Conventional large cam cleats are mounted on the gunwhales
just aft of the chainplates and behind the twinning lines (described later).
The twinners are used to pull the guy down into these gunwhale cleats, which
are then used to hold the spinnaker pole back on runs and broad reaches.
The continuous sheets themselves are made from tapered 4mm /
6mm white Spectra, and pass through blocks mounted at the aft end of the
cockpit, before being led forward through turning blocks mounted under the side
decks, just forward of the console. These forward blocks were originally
ratchet blocks, but these were found to be unnecessary (Mike having strong
arms!), and replaced with standard 25mm ball blocks.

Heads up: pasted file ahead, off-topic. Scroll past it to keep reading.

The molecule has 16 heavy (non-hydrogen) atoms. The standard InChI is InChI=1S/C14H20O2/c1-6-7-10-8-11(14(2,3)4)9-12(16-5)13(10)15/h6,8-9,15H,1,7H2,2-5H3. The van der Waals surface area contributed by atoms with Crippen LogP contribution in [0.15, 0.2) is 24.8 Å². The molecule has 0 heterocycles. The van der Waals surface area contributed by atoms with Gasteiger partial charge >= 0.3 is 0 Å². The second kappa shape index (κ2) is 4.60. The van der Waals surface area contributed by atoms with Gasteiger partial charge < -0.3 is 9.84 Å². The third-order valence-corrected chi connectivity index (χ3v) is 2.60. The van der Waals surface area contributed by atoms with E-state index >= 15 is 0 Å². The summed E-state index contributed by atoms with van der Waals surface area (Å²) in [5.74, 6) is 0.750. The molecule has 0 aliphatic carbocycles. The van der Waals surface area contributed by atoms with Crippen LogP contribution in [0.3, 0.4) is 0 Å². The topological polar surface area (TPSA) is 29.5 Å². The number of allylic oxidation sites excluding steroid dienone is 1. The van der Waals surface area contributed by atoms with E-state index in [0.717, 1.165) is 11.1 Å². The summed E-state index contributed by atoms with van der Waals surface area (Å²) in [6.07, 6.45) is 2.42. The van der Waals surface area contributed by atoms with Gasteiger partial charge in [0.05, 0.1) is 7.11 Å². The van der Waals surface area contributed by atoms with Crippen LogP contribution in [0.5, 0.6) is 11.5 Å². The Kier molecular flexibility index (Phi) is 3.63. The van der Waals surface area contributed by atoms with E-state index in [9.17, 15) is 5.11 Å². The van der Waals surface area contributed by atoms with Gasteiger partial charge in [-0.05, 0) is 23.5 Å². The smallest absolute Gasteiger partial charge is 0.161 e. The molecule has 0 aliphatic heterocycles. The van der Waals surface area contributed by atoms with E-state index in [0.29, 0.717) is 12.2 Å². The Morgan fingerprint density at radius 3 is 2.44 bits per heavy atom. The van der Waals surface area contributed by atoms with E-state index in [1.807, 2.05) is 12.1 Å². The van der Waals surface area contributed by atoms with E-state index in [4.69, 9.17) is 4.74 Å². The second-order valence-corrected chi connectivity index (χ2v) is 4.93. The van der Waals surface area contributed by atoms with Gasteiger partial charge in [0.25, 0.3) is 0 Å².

In front of the blocks are large cam cleats, fitted with
Harken roller-type front fairleads. These fairleads were a later addition, and
enable the sheets to be pulled easily from funny side angles (such as when the
helm is steering the spinnaker through a gybe).
The spinnaker sheet system on 2663 is particularly neat
compared to other Fifteens I have sailed, as everything is tucked away beneath
the side decks - it is not uncommon to see boats with the sheets running along
the top of the decks where they (and the turning blocks and cleats) are
constantly being sat on by the helm. As well as being uncomfortable this can be
a major irritation for the crew when running, as the helm sitting on the sheet
prevents it being adjusted.